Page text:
If we fail and allow the GOP to sweep the 2024 election, the 2025 Trump regime may represent the kind of authoritarian moment that resembles the Thermidorian Reaction of late 18th Century France with its White Terror. Trump has promised reprisals and even threatened executions, all supported by military force applied to the civilian population.
Herbert P. Kitschelt, a political scientist at Duke, emailed a selection of likely Republican initiatives:
The new government will use regulatory measures to support the sectors and industries that support it most in terms of electoral votes and party funding: carbon industries, the construction sector, domestic manufacturing.
The Republican regime will exit from all participation in efforts to stop global warming.
The politics of a populist Republican administration will aim at undermining American democracy and changing the level playing field in favor of a party-penetrated state apparatus.
Kitschelt cited Viktor Orban as a model for Trump in achieving the goals of:
Undermining the professionalism and neutrality of the judiciary, starting with the attorney general’s office.
Undermining the nonpartisanship of the military, using the military for domestic purposes to repress civil liberties and liberal opposition to the erosion of American democracy.
Redeploying the national domestic security apparatus — above all, the F.B.I. — for partisan purposes.
Passing libel legislation to harass and undercut the liberal media and journalists, with the objective to drive them economically out of business, while consolidating conservative media empires and social websites.
The politics of cultural polarization, Kitschelt argued, “will intensify to re-establish the U.S. as a white Christian evangelical country,” although simultaneously efforts will be made to attract culturally traditionalist strands in the Hispanic community. The agenda of the culture war may shift to gender relations, emphasizing the traditional family with male authority. At the margin, this may appeal to males, including minorities.
Kitschelt’s last point touches on what is sure to be a major motivating force for a Republican Party given an extended lease on life under Trump: the need to make use of every available tool — from manipulation of election results to enactment of favorable voting laws to appeals to minority voters in the working class to instilling fear of a liberal state run amok — to maintain the viability of a fragile coalition in which the core constituency of white noncollege voters is steadily declining as a share of the electorate. It is an uphill fight requiring leaders, at least in their minds, to consider every alternative in order to retain power, whether it’s democratic or authoritarian, ethical or unethical, legal or illegal.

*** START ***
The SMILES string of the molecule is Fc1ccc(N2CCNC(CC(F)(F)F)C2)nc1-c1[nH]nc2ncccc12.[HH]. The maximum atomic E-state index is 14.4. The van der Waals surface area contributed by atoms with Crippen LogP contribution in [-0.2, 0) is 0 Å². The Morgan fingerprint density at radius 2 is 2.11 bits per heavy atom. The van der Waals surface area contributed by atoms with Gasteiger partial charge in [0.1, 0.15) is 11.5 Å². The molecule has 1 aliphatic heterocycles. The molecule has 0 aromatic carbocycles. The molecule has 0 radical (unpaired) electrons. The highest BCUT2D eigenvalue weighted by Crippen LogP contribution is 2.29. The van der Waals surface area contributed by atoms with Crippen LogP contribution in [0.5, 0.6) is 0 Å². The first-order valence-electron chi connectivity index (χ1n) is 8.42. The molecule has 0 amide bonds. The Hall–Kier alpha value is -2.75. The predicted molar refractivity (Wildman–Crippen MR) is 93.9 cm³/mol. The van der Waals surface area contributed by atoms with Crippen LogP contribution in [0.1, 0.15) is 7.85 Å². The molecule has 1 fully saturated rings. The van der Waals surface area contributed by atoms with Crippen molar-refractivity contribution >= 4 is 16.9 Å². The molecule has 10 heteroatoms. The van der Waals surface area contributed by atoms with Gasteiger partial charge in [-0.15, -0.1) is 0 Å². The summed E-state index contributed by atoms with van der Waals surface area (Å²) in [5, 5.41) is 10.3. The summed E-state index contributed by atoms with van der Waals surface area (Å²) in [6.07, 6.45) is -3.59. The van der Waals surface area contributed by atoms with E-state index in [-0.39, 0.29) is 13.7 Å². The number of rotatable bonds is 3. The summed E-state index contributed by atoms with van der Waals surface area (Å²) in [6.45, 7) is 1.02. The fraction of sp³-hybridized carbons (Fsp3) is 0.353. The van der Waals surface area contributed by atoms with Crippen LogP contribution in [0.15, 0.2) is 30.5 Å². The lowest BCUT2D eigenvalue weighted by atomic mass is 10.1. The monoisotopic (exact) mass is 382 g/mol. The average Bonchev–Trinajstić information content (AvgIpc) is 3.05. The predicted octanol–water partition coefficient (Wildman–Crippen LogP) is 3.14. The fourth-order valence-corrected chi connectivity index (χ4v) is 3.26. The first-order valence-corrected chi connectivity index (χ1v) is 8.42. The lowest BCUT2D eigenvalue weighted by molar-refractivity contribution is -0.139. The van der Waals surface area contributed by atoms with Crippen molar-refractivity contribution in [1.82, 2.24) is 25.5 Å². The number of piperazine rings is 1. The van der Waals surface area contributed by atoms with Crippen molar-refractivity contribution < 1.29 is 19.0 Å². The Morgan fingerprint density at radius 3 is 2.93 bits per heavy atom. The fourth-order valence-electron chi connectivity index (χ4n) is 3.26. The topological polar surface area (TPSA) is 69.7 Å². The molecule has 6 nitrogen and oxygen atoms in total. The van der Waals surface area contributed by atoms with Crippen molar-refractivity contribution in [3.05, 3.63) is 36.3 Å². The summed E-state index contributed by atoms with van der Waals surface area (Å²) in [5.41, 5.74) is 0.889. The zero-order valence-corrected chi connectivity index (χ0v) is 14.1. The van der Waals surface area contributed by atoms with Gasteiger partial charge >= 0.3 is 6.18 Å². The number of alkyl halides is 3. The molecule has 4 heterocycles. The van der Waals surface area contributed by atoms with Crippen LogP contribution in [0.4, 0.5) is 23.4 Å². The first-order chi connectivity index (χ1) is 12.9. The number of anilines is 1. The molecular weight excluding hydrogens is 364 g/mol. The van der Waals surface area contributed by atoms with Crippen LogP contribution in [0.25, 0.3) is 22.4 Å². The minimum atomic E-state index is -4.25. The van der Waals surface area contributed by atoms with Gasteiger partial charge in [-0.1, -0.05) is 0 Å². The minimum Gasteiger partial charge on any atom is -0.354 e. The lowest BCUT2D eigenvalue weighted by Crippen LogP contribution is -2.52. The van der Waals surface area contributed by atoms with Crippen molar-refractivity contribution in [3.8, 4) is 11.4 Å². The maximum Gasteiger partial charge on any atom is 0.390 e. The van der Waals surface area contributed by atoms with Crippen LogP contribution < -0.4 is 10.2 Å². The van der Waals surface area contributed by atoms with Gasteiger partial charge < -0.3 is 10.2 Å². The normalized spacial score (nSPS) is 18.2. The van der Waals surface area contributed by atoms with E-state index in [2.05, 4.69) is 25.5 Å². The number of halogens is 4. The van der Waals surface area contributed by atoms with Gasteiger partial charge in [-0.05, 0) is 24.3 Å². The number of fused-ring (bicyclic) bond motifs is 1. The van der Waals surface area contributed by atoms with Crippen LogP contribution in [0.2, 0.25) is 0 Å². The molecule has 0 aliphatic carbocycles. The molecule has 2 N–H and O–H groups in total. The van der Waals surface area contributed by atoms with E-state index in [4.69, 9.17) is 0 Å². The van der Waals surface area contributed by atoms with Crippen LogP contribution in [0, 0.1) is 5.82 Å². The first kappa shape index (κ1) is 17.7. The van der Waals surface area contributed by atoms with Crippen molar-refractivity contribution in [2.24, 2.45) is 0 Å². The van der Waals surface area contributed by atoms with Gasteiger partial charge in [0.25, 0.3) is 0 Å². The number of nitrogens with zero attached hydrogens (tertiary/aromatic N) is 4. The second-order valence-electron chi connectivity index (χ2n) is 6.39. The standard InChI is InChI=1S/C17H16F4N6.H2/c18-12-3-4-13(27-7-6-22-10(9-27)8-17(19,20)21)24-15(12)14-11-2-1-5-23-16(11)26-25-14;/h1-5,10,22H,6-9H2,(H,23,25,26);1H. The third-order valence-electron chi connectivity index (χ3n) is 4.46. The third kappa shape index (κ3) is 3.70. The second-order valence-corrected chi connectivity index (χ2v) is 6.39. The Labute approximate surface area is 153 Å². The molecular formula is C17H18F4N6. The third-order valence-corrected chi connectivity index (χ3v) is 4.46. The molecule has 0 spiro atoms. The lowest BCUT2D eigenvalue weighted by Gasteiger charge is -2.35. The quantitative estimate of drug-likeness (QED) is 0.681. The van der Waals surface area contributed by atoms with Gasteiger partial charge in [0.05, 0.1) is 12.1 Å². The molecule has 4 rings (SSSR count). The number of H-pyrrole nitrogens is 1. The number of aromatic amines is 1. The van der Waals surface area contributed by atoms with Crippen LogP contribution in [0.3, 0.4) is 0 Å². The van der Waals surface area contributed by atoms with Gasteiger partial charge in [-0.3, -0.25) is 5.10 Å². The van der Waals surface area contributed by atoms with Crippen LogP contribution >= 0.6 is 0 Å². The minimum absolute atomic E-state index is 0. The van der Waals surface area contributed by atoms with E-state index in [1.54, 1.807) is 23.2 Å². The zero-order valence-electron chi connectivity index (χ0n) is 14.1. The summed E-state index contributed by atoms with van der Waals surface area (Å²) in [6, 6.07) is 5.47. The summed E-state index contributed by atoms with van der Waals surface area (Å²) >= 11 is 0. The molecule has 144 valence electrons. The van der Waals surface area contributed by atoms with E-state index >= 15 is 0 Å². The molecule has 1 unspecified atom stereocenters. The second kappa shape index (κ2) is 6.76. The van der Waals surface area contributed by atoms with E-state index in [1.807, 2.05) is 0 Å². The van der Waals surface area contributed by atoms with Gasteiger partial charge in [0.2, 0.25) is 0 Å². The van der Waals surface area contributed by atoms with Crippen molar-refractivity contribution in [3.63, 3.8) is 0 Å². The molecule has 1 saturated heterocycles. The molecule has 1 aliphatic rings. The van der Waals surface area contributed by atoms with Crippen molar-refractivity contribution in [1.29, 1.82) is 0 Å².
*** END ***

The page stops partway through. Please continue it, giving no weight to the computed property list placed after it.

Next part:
When Vladimir Putin came to power in Russia in 1999, he did not become dictator overnight. It took him many years to crush independent media, make the oligarch class dependent on him, and suppress organized political opposition.
Are you afraid of a Donald Trump dictatorship? Well, know this: The only thing you have to fear is fear of Tyrannus Trumpus itself.
The case for panic also rests on reports that Trump allies are aggressively preparing to purge the government of the sort of weak-kneed officials who internally resisted Trump’s designs last time. In a second term, some worry, Trump and his consiglieri would not be held back by legal limitations or even court rulings.
Other academics have made politically urgent warnings about Trumpian authoritarianism, such as Yale sociologist Philip S. Gorski who writes,
the election of Donald Trump constitutes perhaps the greatest threat to American democracy since the Japanese attack on Pearl Harbor. There is a real and growing danger that representative government will be slowly but effectively supplanted by a populist form of authoritarian rule in the years to come. Media intimidation, mass propaganda, voter suppression, court packing, and even armed paramilitaries—many of the necessary and sufficient conditions for an authoritarian devolution are gradually falling into place.
In Weimar Germany, Hitler and other agitators benefited from the squabbling of the democratic parties, right and left, the endless fights over the budget, the logjams in the legislature, the fragile and fractious coalitions. German voters increasingly yearned for someone to cut through it all and get something — anything — done. It didn’t matter who was behind the political paralysis, either, whether the intransigence came from the right or the left.
In his book The Revolution Betrayed, Leon Trotsky alleges that the rise of Joseph Stalin to power was a Soviet Thermidor for not restoring capitalism, yet still being a counterrevolutionary regression within the regime of the USSR, just like the Thermidor in France did not restore the monarchy but did, in his opinion, reverse revolutionary gains.
Some Marxist-Leninists argue that Nikita Khruschev's rise to power in Russia, and his economic policies were a kind of Thermidor within the Soviet Union. A CIA document considers Khruschev's denunciation of Stalin may have marked the "Thermidor" of the Russian Revolution.